I am so thankful our self-revealing God did not leave us with our own wisdom-folly to discover meaning under the sun. I am thankful for the lifter of our eyes and the One whose light will outshine our dying sun. In Him we trade vanity for victory and hopelessness for living hope!

Weighted Love

Love carries weight, both literally and metaphorically. Just ask the momma carrying a toddler who is tired in addition to his or her bike to the car from the park. Or ask the father of a child who is differently abled as he loads a wheelchair into the van.  Ask the parents of a soldier whose child is deployed in Afghanistan the weight of their heart lately. Contrary to the cultural view of love as flitting feeling or whimsy, love is weighty.

But, if love carries weight, it also bestows weight. Love deposits substance and significance. I’ve watched it happen. A student otherwise overlooked and underperforming receives a teacher who sees and speaks potential over her. Daily deposits of love and care slowly compound into a more settled confidence. An adult with autism finds an employer who believes in his abilities and gives him the dignity of significant responsibilities. A counselor gives a client who has a history of abuse the weight of agency.

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The Weight of His Love

In Isaiah 43, God says something astounding about his people:

Because you are precious in my eyes, and honored, and I love you, I give men in return for you, peoples in exchange for your life (Isaiah 43:4).

What an undeserved laundry list of words: precious, honored, loved. At first, these words may sound like the flippant words describing love in our culture. However, the context of these verses within the book of Isaiah help us to understand the weight of God’s love. Repeatedly throughout the book of Isaiah God uses court language regarding his people: he calls them to come before him in an attempt to defend themselves, he indicts them of their crimes, both obvious and hidden, he provides overwhelming evidence of their idolatry. On the backdrop of this grim reality, verses like the aforementioned one shine brightly with the incredible reality of God’s love.

Convicted, defenseless children though we are, God declares us precious in his eyes. The Hebrew word yaqar can mean to be esteemed or appraised highly, but it comes from a Hebrew root which means to be heavy. God, who sees us with eyes of piercing honesty, appraises us as valuable and precious. This value does come from within us; it is placed in us because of his love. His love gives us weight and significance in his eyes.

The Hebrew word kabad translated honor above, literally means to be heavy, weighty, or burdensome. Often it is used to describe the honor and weight due to God himself, but here, God uses to describe us! The word choice here literally stopped me in my tracks. We are honored, not because of our merit, but because He has honed in on us with his love. We have weight with him, not because of any substance of our own, but because he has filled our lives with blessing of knowing him.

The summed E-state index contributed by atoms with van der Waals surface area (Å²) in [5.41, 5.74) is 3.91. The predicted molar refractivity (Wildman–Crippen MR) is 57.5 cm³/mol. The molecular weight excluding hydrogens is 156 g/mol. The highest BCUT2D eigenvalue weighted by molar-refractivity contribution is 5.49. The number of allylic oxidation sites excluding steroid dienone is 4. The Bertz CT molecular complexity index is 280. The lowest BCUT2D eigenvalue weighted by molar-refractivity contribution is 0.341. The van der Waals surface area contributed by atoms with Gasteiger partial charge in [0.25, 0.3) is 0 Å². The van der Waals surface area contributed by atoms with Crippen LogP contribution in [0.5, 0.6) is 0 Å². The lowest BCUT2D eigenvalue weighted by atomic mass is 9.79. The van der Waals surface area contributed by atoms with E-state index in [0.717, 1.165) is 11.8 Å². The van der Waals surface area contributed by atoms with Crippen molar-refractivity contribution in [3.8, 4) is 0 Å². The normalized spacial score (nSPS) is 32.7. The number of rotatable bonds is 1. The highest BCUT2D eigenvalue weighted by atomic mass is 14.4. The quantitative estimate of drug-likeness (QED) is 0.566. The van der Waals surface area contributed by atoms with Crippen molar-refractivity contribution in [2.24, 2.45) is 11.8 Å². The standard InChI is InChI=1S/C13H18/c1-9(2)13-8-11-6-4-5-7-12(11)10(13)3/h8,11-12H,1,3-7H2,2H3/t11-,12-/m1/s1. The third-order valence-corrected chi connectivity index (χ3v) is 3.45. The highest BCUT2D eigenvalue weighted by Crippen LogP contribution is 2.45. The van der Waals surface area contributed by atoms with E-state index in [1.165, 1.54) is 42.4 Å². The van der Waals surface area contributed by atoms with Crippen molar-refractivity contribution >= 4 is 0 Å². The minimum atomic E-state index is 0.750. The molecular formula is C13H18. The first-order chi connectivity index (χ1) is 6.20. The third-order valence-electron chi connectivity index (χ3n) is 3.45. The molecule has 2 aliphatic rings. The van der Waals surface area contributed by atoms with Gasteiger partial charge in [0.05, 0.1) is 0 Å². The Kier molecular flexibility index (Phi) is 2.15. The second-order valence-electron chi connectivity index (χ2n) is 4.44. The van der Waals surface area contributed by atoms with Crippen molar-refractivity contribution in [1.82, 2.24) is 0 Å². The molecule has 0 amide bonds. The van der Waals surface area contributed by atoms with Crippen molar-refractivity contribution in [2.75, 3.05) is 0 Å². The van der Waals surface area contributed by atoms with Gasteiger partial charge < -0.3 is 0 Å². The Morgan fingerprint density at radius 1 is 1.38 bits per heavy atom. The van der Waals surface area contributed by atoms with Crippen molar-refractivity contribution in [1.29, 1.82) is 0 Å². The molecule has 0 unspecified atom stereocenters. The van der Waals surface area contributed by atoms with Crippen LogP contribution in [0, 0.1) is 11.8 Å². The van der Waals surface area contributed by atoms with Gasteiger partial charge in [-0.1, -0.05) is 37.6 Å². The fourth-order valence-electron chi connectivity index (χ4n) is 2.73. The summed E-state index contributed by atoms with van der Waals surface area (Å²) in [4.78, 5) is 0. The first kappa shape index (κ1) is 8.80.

We are precious (weighty) and honored (weighty) because we are loved. The order is significant. If the order were reversed, we might get the false impression that because we are important and carry weight, we are loved by God. However, this verse and the thrust of the entirety of the Scriptures assure us that we are loved, and because we are loved, we are appraised as weighty to the God of all wonders!

The Cost of His Love

Inspired by the Spirit, the prophet Isaiah spoke with the language of redemption and ransom. The weight of God’s love for his people would lead him to redeem and ransom them at great cost.

In Psalm 49, the psalmist writes about the weight of a ransom saying, “Truly no man can ransom another, or give to God the price of his life, for the ransom of their life is costly and can never suffice” (Psalm 49:7-8). No merely human sacrifice would carry enough weight to ransom humanity. God himself would have to do it. Inspired by the Spirit, Isaiah would prophesy about a coming Messiah, a suffering servant, who would redeem his people with a costly love. Now, we, indwelled by the Spirit, carry the weight of such a love.

His sacrificial love has bestowed unthinkable weight upon us. As such, we are invited to love others in a way that bestows honor and dignity upon them. In a world of conditional, flippant love, such costly loves provides gravity and grace.

Risk, Reward, and the Redeemer

I’ve had risk on my mind of late.

It may have been taking three middle school boys (whose prefrontal cortices are not fully developed yet) hiking on a dangerous trail that triggered such a topic. Then again, it may have been the fact that we recently switched our youngest son from a small private school to a larger public school. My risk-mindedness may also be attributed to the fact that my husband and I transitioned from a ministry we have served for decades into church planting. Likely, all of these rivulets have added to the river of risk into which I have been wading.